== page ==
Published December 7th, 2020 at 11:30 AM6 minute read
Delia Gillis still remembers one of the last conversations she had with late historian Joelouis Mattox.
It was right before the screening of the documentary “A Step Above the Plaza: Celebrating Westport’s African American Community” at the Nelson-Atkins Museum of Art, and they were discussing one of the many mysteries surrounding Steptoe.
“He goes through different scenarios when hunting down (Steptoe’s) namesake,” said Gillis, a history professor at the University of Central Missouri. “He believes the community was named after a woman that Henry Clay Pate had fallen in love with in Virginia.”
The screening was followed by a short Q&A with Gillis, Mattox and film’s producer Rodney Thompson. Gillis said the documentary did a great job of combining material evidence with interviews of current residents, all of which could not have been done without Mattox’s prior research.
“The screening was all about paying homage to Mr. Mattox as an elder in the community,” Gillis said.
Mattox passed away on March 21, 2017, a little more than a month after the screening event. An independent scholar and volunteer at the Bruce Watkins Cultural Heritage Center, Mattox spent much of his life researching local African American history and giving presentations on his findings at the Kansas City Public Library.
While an archivist at the Jackson County Historical Society, Mattox published his findings on the Steptoe community in the Autumn 2004 issue of the JCHS Journal. Near the end of his article, Mattox urged anyone with information about Steptoe, whether it be photographs or even personal recollections, to contact the JCHS.
“Over the next 25 years, Steptoe neighborhood WILL vanish as St. Luke’s Hospital completes its $150 million redevelopment program,” Mattox wrote. “Sooner or later, Steptoe will be paved over…gone.”
Gillis, who is also the director of the Center for African studies at UCM, often uses Mattox as an example for her students.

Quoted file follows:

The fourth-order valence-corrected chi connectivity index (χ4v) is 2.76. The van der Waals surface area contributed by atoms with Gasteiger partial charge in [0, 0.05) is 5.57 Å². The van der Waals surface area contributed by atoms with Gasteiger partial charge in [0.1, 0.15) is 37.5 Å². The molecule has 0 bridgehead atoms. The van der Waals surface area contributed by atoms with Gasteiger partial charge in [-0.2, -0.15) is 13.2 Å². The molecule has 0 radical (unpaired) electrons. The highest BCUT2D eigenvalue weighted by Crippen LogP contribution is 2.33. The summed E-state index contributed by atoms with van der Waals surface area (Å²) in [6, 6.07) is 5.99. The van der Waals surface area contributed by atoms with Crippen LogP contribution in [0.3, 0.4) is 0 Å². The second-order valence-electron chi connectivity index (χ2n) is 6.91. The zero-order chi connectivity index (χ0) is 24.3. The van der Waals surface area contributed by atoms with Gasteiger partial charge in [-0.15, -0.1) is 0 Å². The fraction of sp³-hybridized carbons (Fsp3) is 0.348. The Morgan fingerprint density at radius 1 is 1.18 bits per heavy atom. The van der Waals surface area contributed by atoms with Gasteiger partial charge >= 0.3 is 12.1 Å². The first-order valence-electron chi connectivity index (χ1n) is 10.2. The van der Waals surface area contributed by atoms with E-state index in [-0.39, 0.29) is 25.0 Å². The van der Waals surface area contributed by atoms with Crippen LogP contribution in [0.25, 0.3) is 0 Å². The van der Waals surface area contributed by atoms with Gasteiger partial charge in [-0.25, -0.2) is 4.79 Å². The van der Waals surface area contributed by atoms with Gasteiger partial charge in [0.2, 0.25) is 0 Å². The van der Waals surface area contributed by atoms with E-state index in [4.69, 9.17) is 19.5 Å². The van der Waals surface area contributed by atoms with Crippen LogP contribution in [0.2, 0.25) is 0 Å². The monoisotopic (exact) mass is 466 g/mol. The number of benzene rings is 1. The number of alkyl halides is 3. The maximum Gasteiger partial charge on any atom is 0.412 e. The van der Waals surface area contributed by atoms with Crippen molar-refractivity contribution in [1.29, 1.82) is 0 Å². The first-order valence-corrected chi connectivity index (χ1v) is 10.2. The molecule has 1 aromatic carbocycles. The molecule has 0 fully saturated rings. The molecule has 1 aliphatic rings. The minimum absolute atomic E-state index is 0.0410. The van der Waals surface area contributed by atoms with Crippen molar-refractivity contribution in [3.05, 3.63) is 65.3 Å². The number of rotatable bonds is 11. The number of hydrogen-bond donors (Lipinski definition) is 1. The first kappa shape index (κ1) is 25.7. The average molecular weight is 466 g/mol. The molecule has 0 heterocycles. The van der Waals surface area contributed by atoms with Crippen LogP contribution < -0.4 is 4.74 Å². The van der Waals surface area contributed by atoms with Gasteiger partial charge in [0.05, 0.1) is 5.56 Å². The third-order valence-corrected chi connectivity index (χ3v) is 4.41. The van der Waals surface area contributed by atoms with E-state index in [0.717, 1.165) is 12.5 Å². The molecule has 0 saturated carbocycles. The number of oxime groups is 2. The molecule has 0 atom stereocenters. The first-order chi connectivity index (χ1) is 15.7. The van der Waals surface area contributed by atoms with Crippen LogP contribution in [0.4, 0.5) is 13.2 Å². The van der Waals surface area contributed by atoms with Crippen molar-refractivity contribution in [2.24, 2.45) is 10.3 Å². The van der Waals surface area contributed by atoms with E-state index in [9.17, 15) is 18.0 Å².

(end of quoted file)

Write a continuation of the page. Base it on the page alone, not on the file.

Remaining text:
“You can’t talk about Steptoe without talking about the work that Mr. Mattox did,” Gillis said. “Just sharing with (my students) the lengths at which he went and his detective work is very compelling.”
Mattox’s spirit for digging didn’t stop at Gillis or her students. After reading his article in the JCHS Journal, freelance writer Mary Jo Draper looked up Census records from 1920-40 of the people who lived on Steptoe Street. In 2018, Draper published her findings on her website, Midtown KC Post as part of her Uncovering History Project.
“I’m a big neighborhood person, and to me it’s really important to talk about the history of everyone who lived in Midtown,” Draper said. “The fact is there’s so little known about it.”
According to the Westport Historic Resources Survey, only seven single-family houses remain of Steptoe. In his article, Mattox writes that it was his first attempt at “bringing attention to the critical need of researching and documenting this historic ethnic enclave of Westport in Kansas City.”
So when did it all begin?
Mattox believes it may have begun around the 1850s. John Calvin McCoy, who founded Westport in 1838, owned enslaved people around this time.
However, he established a way for them to purchase their freedom. Enslaved people could earn $3 per week for their work until they paid off how much their enslavers paid for them. In addition, Westport’s founding families set aside land for freed African Americans to settle in.
That small settlement was on W. 43rd Terrace just west of Pennsylvania Avenue, and would later become the center of the neighborhood. At its height, Steptoe’s boundaries were roughly Jefferson Street to Wornall Road, from 42nd to 44th streets.
However, not every enslaved person in Westport was able to buy their freedom and occupy this neighborhood, even after Abraham Lincoln issued the Emancipation Proclamation in 1863. Slavery was finally abolished in Missouri through an 1865 ordinance issued by Gov. Thomas Clement Fisher.
The African American population in Westport continued to grow as new families arrived, Mattox writes. Penn School was founded in 1868 to educate Black children from grades one through seven. The three-room schoolhouse was the first of its kind established west of the Mississippi River, but was closed in 1955 and burned down in 1967.
The community also established two churches: the St. Luke African American Methodist Episcopal Church organized in 1879, and the St. James Baptist Church organized in 1883. While the former was demolished in 2003, St. James remains open to this day.
During this time, Steptoe became known as a “little island” surrounded by white neighborhoods. Longtime residents describe having German, Italian and Swedish neighbors. And although they were segregated, Mattox writes that the Steptoe residents experienced little racial tension.